28 Oct Things to Do in Copenhagen
Denmark’s capital, Copenhagen, is considered to be one of the most environmentally friendly cities in the world, and it’s not hard to see why. Bikes are everywhere and they rule the roads, so join in the fun and explore Copenhagen on two wheels. Safe, clean and full of character- I quickly fell in love with Copenhagen.
Imagine beautiful Danish couples cycling by with their children, quaint cobbled streets, a plethora of cosy cafes and restaurants, trendy boutique shops, picturesque canals and churches topped with spires.
Nyhavn is my favourite part of Copenhagen and a popular tourist area, with those instantly recognizable colourful buildings lining the canal. I was fortunate enough to visit Copenhagen on a very sunny week during September, when everyone was sitting outside the restaurants and cafes with a cold beer in hand.
If you like shopping then there’s Strøget (walking street) for high-street stores, but venture down some of the side streets and you’ll find vintage shops and individual boutiques. The Danish people in Copenhagen speak impeccable English and are very very trendy indeed. Get your converse, skinny jeans and blazer out and you’ll blend right in.
By day explore the city’s parks, palaces, canals and churches, or simply sit and people watch with a latte outside one of the many cafés. By night head to the up-and-coming Meatpacking District for some fun nightlife.
If you’re on a tight budget though, Copenhagen may not be for you, as the Danish Krone is particularly strong and the restaurants are rather expensive.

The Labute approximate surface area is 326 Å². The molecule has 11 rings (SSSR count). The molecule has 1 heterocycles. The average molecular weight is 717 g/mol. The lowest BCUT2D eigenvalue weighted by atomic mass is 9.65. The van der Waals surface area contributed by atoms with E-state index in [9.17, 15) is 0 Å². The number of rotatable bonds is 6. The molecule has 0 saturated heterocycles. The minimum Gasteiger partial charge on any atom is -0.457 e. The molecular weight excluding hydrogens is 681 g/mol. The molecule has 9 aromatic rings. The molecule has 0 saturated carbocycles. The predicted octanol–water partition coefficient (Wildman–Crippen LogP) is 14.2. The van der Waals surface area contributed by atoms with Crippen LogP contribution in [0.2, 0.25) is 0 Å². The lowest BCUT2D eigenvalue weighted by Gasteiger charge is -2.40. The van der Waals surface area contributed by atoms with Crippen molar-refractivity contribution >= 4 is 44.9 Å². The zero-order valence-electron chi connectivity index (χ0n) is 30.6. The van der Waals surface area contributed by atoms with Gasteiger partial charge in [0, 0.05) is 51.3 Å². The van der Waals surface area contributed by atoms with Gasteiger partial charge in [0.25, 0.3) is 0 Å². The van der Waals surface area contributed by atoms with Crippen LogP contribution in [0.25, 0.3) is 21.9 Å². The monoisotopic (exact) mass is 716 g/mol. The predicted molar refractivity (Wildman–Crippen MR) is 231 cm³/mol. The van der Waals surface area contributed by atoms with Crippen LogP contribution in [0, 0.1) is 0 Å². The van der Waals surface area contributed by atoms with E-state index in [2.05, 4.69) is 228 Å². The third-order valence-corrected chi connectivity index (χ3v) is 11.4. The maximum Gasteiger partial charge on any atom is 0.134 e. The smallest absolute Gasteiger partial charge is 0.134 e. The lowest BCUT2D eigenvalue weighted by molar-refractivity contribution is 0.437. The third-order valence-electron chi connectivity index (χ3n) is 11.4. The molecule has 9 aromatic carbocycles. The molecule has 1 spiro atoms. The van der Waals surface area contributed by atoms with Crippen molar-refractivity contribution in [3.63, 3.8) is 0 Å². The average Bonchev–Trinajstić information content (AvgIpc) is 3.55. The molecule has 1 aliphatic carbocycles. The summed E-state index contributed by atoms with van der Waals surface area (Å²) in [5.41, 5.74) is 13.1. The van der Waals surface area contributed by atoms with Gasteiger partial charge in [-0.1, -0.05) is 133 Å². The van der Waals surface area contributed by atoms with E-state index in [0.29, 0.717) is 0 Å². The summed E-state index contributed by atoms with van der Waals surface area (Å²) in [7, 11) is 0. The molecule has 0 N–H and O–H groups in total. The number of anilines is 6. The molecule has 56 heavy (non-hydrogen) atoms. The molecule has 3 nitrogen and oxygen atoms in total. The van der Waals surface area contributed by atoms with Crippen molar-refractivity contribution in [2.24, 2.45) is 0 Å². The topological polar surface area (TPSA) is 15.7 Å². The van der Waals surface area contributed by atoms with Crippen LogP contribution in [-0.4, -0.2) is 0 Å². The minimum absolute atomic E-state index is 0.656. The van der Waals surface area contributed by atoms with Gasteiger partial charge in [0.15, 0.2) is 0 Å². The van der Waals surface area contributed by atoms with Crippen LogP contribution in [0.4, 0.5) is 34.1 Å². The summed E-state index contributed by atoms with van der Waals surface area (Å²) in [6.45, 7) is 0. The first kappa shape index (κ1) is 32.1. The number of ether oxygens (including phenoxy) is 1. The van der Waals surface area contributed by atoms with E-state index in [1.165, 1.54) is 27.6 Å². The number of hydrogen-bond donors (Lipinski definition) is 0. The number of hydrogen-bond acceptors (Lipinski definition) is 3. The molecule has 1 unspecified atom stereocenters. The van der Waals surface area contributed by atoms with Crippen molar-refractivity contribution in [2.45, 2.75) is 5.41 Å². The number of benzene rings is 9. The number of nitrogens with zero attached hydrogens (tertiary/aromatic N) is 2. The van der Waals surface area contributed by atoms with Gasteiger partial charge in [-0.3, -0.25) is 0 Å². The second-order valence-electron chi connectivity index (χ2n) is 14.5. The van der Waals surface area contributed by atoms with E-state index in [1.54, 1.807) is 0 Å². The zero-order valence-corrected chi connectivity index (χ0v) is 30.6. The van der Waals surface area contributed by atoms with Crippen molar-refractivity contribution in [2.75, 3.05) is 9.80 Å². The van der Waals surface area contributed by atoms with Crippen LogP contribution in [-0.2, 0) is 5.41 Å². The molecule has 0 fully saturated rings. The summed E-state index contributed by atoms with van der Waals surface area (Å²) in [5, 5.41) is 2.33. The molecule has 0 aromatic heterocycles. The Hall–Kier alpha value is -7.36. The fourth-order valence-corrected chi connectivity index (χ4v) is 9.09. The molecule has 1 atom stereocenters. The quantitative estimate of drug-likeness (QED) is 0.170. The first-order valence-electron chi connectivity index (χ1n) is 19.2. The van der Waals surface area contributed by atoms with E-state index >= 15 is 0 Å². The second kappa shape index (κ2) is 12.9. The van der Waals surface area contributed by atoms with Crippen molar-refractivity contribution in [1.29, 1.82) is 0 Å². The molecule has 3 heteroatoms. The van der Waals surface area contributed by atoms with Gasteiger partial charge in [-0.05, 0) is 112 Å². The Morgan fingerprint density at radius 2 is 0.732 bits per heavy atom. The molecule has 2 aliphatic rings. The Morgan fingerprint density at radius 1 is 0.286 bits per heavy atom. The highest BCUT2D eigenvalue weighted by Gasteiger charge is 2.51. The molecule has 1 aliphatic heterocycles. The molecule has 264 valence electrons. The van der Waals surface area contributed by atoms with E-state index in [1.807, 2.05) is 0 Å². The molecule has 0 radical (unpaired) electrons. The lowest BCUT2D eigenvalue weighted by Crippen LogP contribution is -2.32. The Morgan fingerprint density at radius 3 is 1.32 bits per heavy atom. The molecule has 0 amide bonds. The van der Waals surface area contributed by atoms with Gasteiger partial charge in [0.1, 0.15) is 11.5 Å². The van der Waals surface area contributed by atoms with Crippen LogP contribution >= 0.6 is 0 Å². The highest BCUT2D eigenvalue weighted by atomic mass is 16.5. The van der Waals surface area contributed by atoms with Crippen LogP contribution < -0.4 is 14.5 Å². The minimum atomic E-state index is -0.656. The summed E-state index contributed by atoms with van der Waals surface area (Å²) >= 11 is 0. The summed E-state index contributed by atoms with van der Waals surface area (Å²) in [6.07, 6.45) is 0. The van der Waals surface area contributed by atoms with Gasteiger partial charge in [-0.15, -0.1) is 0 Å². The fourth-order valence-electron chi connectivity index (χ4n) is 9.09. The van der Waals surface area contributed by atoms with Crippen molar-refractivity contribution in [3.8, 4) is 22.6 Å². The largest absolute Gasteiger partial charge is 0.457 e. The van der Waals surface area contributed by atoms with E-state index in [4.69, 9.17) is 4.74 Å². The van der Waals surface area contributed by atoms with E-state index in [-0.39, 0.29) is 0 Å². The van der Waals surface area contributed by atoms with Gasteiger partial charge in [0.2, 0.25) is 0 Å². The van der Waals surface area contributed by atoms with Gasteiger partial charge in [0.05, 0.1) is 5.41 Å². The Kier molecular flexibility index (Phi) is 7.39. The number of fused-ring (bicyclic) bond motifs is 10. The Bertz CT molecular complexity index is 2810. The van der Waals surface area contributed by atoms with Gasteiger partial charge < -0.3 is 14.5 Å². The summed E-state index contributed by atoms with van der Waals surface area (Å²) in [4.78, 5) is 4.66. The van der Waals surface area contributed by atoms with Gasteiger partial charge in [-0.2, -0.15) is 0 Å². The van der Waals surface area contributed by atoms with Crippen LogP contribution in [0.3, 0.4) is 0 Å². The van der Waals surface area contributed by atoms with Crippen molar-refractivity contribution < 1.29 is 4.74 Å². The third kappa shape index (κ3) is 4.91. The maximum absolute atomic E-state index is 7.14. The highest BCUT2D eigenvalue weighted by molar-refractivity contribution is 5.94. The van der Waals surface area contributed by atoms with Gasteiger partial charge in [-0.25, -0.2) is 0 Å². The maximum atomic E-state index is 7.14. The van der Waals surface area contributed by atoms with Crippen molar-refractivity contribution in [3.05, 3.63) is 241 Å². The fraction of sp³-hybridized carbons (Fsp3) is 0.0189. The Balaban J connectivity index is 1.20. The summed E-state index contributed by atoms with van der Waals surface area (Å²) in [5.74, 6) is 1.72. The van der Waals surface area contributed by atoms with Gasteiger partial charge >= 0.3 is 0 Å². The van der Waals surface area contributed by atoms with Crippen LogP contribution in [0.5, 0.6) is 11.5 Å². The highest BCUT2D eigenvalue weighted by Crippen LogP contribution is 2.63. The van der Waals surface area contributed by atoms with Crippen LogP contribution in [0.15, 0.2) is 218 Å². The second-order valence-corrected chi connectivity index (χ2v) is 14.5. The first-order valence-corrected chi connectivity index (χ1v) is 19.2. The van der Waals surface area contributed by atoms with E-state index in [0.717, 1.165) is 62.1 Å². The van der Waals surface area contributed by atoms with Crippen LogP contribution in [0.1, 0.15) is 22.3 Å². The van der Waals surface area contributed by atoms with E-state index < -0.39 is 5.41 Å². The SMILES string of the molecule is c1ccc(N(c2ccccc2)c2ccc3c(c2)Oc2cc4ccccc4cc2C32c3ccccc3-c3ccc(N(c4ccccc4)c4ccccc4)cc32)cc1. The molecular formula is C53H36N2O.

For some inspiration on things to do in Copenhagen, check out my list:
Little Mermaid Statue
This iconic statue of the Little Mermaid sits on a rock in the harbour and symbolizes the fairytale of Hans Christian Anderson. Whilst it’s actually disappointingly small (only 1.25 metres high), it’s worth visiting to capture that famous shot with your camera.
The Botanical Garden, which contains Denmark’s largest collection of living plants, is a peaceful place to relax and get away from it all. There are several large historical glasshouses within the 25-acre garden.
Nyhavn features on all the postcards of Copenhagen, with those cute, colourful 17th century townhouses lined up along the canal. Here you’ll find lots of cafes and restaurants, making Nyhavn is a fabulous place to sit outside and enjoy a coffee and some lunch. The canal is filled with historical wooden boats, and it’s here that the Canal Tours depart from. If you like Amber jewellery, check out the Amber museum here too.
From Nyhavn there are regular canal tours that take tourists along Copenhagen’s canals and waterways to see some of the major sights. Lasting about an hour, it’s a fantastic way to see the city from a different point of view. The tour takes you to see the Little Mermaid, Copenhagen Opera House, the Church of Our Saviour, the Black Diamond and many other important landmarks.
Black Diamond Library